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Best Books of 2015

Posted: December 10, 2015 at 10:42 am by , in A Public Affair, Featured

Arsen Kashkashian, head buyer at the Boulder Bookstore along with April Gosling, school liaison with the Boulder Bookstore and Liesl Freudenstein, children’s book buyer at the Boulder Bookstore, join us for a discussion of the best books of 2015. For more features about books on KGNU, check out Booktalk and our Radio Book Club.

 

Arsen’s favorite books of the year:

  • 100 Years of the Best American Short Stories, edited by Lorrie Moore: Draws 40 stories from 100 years of Best American Short Stories, No repeats from 1999 Best American Short Stores of the Centuries, Classics by Hemingway, Fitzgerald, Faulkner, Welty, Flannery O’Connor, Newer pieces by Junot Diaz, Jhumpa Lahiri and George Saunders. Beautiful packaged hardback.
  • Bob Dylan All the Songs: The Story Behind Every Track by Philippe Margotin: Remarkable look at Dylan’s career through his songs, Draws on numerous sources to discuss the genesis of the works and the changes in the songs as they were developed, Tons of great photos, All the pertinent recording information including who played on each track, Get Dylan’s bio through the music. New Morning love songs. Blood on the Tracks break up.
  • Thing Explainer: Complicated Stuff in Simple Words by Randall Munroe. Munroe wrote last year’s best selling What If? Serious scientific answers to hypothetical questions. Oversized book filled with great duotone drawings teaching you about all sorts of things from Writing Sticks (pencils and pens) to Computer Building to the Sun. Clearly explained. Extremely entertaining. He calls things by what they do rather than what they are named. “Long Biters without arms or legs” are snakes.
  • Catalog of Unabashed Gratitude by Ross Gay. Poetry that celebrates the joy of being alive, or breathing in the air each day. He uses specific images, often nature and exhibits a generosity of spirit. Some great narrative poems including “To The Fig Tree on 9th and Christian.” Varies in style and length. Some are short little odes (Ode to a flute), others are longer rambling pieces (Spoon a murdered friend).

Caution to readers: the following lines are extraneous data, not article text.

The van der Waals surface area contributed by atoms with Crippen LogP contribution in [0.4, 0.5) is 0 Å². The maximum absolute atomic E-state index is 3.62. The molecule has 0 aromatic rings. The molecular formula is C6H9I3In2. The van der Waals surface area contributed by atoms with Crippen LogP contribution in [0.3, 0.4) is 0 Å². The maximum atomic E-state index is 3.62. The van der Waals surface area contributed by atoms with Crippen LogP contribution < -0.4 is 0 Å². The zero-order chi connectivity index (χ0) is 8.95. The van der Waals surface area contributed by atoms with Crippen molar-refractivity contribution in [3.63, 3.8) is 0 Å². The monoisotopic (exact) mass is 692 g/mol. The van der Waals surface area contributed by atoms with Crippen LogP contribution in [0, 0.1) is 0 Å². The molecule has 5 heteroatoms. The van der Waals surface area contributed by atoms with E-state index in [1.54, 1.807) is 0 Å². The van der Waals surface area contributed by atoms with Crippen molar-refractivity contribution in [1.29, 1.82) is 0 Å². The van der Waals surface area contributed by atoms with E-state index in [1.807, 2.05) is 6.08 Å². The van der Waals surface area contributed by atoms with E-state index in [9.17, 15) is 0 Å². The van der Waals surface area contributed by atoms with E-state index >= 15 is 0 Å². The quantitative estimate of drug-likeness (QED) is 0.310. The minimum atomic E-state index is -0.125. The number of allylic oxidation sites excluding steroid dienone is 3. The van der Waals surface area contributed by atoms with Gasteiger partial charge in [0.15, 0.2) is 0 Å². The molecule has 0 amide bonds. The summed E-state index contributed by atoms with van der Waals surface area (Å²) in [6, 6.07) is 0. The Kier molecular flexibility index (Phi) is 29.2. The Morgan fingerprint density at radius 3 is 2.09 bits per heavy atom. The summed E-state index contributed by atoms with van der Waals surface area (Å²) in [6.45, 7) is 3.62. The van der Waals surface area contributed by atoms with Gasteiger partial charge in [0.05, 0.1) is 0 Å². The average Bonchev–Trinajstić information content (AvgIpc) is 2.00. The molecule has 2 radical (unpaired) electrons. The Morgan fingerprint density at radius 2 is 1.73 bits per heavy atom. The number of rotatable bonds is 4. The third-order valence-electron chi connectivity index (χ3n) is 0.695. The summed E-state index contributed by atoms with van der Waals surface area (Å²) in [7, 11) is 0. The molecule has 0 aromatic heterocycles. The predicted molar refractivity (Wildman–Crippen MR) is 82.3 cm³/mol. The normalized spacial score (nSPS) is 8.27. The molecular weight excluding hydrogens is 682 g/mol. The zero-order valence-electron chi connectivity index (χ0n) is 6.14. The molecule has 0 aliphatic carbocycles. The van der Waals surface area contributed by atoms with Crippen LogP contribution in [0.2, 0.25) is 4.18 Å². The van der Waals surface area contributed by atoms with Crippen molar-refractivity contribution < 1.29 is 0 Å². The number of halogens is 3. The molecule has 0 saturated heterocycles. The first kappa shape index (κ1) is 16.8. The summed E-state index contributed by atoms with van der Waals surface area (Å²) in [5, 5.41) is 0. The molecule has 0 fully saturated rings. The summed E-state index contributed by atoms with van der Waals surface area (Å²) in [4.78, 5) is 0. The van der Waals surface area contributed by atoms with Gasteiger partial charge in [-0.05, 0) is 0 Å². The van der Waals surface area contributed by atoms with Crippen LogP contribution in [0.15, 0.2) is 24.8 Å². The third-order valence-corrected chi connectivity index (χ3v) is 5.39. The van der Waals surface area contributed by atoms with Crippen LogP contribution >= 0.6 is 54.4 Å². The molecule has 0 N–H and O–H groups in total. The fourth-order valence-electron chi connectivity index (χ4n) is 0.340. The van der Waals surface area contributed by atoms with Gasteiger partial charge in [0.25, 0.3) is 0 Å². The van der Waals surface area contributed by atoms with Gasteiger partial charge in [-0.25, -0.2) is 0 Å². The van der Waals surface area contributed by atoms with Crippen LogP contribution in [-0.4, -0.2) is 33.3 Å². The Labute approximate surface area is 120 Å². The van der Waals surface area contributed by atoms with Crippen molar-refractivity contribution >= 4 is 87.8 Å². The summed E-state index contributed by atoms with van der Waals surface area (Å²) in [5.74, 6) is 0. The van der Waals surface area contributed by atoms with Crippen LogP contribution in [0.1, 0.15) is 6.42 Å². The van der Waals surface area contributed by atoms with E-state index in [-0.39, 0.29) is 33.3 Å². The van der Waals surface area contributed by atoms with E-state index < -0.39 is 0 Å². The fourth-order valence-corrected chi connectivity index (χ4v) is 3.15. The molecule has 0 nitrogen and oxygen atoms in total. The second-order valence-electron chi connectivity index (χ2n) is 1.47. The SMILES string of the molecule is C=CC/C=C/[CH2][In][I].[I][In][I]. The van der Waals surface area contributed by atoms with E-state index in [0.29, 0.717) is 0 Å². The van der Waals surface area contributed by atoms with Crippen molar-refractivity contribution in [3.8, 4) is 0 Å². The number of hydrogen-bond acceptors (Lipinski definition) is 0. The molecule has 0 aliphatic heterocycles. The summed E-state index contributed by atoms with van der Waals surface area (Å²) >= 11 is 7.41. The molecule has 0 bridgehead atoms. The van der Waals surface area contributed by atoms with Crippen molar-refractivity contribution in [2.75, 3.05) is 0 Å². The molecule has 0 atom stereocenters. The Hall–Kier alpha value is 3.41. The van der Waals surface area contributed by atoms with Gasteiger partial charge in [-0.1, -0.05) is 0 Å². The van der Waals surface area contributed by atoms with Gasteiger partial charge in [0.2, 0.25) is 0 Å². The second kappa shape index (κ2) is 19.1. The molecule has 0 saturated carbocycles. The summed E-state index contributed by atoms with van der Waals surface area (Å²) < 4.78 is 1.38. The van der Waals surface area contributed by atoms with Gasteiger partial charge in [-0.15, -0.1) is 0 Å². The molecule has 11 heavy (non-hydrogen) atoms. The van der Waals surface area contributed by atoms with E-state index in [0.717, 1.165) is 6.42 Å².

• Elena Ferrante’s Neapolitan Novels (My Brilliant Friend, Story of a New Name, Those who Leave and Those who Stay, Story of the Lost Child). Four novels detailing a female friendship that begins in 1950s Naples and moves through the present day. Captures the ups and downs of these women’s lives since childhood. Both are quite smart, but their lives took different turns due to their educational opportunities. Also shows us postwar Italy in a truly remarkable way. How the recessions, the political turmoil the good times affect the character’s lives.
  • Mislaid by Nell Zink. Story of a white woman on the run in rural Virginia who passes as black and chooses to live in poverty to hide out. Zink is playing with racial expectations, but also with sexuality. Peggy is a lesbian student who discovers the wonders of sex with her gay male upper crust professor. The writing is humorous, the novel moves quickly and it confronts with strange moral dilemmas. Peggy’s daughter is celebrated as a star African American student and given a minority scholarship to the University of Virginia.
  • Clementine by Sara Pennypacker: Seven books detailing Clementine’s third grade year.

April’s 2015 favorites:

  • All the Wild that Remains by David Gessner
  • The Witches by Stacy Schiff
  • Not On Fire, But Burning by Greg Hrbek (FAVORITE BOOK OF THE YEAR!!!)
  • Descent by Tim Johnston
  • Winter by Marissa Meyer (Lunar Chronicles)
  • The Hired Girl by Laura Amy Schlitz

Liesel’s 2015 favorites:

  • Toys Meet Snow byEmily Jenkins & Paul O. Zelinski
  • We Forgot Brock by Carter Goodrich
  • Only Child by Goujing
  • Thing About Jellyfish by Ali Benjamin
  • The Rest of Us Just Live Here by Patrick Ness
  • Illuminae by Amie Kaufman & Jay Kristoff
  • SPQR by Mary Beard
  • Day the Crayons Quit by Drew Daywalt
  • Clementine by Sara Pennypacker
  • The Book With No Pictures by B. J. Novak